"I came to the orchestra and I have stayed with it out of love," said Annie Melconian, a 24-year-old second violinist.

"But things are difficult. My father brings me here and stays to drive me home because of the danger on the streets," she said.

"I have so many dreams for the orchestra, yet nobody knows what will happen next."

Ghazali said that one major fear among the players is that whatever government is eventually put in place in post-war Iraq may not be supportive of classical music.

That fear was deepened when Piero Cordone, the Italian appointed by the US-led coalition as its senior advisor to Iraq's culture ministry, failed to show last week for a meeting to discuss their salaries.

"It was like getting hit on the head with a pipe," Ghazali said of Cordone's no-show. "We need someone to support us. There are great musicians here. We need help."

Sharaf, the director, said everyone was stuck waiting to see when the coalition would be able to establish security and order in the post-war disarray.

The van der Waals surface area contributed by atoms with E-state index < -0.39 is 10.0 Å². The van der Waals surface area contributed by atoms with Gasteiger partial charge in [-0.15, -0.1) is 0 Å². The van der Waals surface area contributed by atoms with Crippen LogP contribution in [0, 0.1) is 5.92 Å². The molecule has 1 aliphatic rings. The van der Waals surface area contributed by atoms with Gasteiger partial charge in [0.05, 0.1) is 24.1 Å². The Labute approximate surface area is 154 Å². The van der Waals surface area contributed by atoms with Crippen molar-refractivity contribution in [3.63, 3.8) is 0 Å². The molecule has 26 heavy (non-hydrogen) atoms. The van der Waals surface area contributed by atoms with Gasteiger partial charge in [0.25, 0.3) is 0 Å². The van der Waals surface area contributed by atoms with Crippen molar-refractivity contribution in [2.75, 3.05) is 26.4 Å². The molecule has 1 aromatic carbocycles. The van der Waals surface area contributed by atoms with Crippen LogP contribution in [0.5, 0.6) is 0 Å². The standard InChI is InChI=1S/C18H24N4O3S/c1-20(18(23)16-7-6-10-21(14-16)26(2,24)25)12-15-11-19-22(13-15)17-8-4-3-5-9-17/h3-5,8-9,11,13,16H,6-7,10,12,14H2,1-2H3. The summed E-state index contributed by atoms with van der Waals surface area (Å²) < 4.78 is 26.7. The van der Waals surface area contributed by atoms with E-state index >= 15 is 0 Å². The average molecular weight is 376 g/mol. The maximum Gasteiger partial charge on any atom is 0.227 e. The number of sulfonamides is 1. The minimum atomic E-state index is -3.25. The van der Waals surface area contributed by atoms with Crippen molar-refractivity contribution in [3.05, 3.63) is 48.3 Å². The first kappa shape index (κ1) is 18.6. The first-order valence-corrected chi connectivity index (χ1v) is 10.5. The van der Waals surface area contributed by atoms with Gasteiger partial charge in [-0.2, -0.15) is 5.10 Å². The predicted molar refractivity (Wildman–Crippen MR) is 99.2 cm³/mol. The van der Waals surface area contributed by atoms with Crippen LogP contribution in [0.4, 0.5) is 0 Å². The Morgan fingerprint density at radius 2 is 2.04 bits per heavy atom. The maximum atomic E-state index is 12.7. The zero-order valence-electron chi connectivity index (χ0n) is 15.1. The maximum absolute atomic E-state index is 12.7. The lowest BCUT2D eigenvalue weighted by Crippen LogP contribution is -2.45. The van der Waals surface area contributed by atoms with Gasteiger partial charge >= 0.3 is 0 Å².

"There's so much uncertainty for us. No money, worries about whether the Islamists will crack down on our music, everyone wondering when there will be a government," he said.

In addition to traditional Iraqi folk songs, the orchestras first concert will feature Mozarts 40th - whose rising opening statement is known as a "rocket" theme.

Sharaf wouldn't say if there was any wry statement in that choice of music. He said what really mattered was simply to get out before the public and play.

"All we can do is keep performing our music and hope for the best," he said. "This is our lives."

 

Three senior Ezzedine al-Qassam Brigades commanders killed in Gaza

Obama demands world action against jihadist ‘cancer’

Kuwait nabs suspected Al-Nusra Front financier

German minister accuses Qatar of financing IS

British jihadists on forefront on IS propaganda

Hamas armed wing declares end to truce talks in Cairo

Tribal clashes kill dozens of people in troubled Darfur

Dubai real estate giant to repay debt four years ahead

Egypt hopes power cuts could ease next week